Diesel exhaust fluid (DEF) is one of the hidden elements that keep the country running the way it does. Many US industries depend on the uninterrupted flow of traffic for the delivery of goods and services. That became more difficult after the EPA imposed strict regulations in 2010 regarding diesel particulate filters. DEF is the one thing that allows diesel engines to continue operations without harming the environment.
As many of you can imagine, the introduction of the EPA regulations, in concurrence with the development of DEF, raised plenty of eyebrows and tempers around the country. Many people saw this as a money grab by big corporations, aided by the government to stomp on the little guy.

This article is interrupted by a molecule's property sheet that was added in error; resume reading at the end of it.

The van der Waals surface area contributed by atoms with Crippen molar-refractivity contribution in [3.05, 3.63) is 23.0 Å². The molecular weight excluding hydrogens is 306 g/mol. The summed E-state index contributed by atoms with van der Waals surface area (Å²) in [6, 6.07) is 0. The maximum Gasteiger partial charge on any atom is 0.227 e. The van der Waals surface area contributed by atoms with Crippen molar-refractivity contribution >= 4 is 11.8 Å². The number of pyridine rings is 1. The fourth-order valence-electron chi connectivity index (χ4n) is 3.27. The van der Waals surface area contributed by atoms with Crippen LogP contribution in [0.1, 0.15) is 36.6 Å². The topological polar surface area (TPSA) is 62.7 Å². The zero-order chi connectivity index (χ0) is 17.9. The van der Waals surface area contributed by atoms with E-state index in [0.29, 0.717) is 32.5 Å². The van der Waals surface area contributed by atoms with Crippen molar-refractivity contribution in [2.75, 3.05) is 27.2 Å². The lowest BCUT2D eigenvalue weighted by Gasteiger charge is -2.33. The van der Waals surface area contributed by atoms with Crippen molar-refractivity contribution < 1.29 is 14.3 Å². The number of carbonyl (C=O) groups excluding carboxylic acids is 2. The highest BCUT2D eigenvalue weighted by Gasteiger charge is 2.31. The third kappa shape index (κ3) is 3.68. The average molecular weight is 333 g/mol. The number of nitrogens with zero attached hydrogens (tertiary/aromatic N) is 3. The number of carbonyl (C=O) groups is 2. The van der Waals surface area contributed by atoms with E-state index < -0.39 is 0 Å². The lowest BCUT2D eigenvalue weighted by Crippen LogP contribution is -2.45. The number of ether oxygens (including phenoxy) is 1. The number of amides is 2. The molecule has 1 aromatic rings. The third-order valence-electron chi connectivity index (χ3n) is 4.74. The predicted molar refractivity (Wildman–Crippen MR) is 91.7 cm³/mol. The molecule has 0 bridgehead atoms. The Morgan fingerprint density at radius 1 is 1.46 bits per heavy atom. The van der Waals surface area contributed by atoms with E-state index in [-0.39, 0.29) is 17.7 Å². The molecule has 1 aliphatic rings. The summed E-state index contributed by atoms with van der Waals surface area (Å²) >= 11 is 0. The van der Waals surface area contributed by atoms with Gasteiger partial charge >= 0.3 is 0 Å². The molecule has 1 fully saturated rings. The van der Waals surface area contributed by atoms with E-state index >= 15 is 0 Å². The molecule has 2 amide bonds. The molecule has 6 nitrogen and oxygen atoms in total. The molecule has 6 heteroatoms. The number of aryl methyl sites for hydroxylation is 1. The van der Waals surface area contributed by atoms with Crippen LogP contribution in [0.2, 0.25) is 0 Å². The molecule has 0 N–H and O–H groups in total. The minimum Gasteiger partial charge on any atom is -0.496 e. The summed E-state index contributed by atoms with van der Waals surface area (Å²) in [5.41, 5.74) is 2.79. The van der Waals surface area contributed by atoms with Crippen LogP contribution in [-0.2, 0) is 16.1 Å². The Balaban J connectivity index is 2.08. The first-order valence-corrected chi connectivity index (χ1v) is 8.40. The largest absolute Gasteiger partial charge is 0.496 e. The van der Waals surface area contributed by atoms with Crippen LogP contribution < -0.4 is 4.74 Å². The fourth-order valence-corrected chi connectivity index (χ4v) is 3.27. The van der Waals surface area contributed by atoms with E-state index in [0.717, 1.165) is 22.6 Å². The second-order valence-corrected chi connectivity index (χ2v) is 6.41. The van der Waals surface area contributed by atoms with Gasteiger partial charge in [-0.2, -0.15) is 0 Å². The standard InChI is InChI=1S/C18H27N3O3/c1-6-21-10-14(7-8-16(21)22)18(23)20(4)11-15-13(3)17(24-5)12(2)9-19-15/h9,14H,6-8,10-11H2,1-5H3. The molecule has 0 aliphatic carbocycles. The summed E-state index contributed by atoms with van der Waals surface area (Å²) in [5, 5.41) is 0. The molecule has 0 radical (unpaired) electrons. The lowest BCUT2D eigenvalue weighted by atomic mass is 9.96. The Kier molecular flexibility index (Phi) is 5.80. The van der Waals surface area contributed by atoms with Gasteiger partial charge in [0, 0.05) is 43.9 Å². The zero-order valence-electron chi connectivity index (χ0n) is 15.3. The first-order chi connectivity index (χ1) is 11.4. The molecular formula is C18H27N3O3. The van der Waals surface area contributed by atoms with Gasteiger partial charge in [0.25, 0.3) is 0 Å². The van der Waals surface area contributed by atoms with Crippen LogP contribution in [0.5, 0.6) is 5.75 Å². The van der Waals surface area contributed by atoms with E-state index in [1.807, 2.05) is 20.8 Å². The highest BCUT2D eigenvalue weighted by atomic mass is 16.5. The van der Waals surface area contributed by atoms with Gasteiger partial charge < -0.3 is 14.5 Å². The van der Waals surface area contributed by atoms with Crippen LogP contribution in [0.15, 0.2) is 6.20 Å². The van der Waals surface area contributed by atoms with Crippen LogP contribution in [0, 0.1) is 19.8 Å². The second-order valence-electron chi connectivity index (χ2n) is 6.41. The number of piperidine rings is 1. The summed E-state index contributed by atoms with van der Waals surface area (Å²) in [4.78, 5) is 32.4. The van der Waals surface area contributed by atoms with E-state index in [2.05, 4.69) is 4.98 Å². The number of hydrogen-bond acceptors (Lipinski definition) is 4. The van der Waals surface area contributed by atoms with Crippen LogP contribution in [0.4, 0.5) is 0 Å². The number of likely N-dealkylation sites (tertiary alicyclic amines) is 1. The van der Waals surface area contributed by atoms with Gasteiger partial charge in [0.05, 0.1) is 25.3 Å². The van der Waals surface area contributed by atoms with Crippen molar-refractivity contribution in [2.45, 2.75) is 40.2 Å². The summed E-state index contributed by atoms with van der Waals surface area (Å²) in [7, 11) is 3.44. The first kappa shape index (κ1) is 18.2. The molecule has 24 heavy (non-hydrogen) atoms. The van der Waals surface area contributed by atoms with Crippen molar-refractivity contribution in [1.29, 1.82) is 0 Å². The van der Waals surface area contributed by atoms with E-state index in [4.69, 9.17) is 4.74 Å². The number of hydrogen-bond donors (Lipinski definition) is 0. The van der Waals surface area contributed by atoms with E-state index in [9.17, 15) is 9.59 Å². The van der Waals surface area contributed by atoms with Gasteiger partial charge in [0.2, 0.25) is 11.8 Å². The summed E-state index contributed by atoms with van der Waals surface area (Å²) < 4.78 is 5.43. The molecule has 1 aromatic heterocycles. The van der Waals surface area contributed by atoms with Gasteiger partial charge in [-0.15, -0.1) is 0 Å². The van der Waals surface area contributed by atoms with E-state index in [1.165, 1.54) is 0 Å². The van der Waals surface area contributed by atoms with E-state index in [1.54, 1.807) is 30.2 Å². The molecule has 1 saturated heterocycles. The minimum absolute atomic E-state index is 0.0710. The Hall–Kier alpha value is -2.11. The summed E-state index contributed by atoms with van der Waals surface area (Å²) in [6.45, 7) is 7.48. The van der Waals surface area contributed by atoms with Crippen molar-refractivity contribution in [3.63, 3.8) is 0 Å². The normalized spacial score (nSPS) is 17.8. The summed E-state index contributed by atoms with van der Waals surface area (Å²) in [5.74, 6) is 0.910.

The ensuing firestorm surrounding the issue gave birth to a hundred & one different myths about the use of Certified DEF. The most vocal and persistent of these myths is that the EPA is forcing unnecessary restrictions on people, and that profit is the only motivator in the entire scenario.
Let’s look at the veracity of this claim by going back to the reasons the EPA enforced its regulations all those years ago.
According to EPA reports, the main concern back then was the amount of mono-nitrogen oxides (NOx) diesel engines were releasing into the air. Environmentalists blame this element for increasing the incidence of acid rain and smog in the country. Many engineers can vouch for the presence of NOx in diesel emissions, but people stop short of saying that it’s a contributor to greenhouse gases.
Five years after the EPA regulations and the climate change debate is still going on, which is a good indicator of what a significant portion of the population thought of this argument when it first came out. Regardless of where you fall on the climate debate, there’s little question about whether or not people should be spewing NOx into the environment en masse.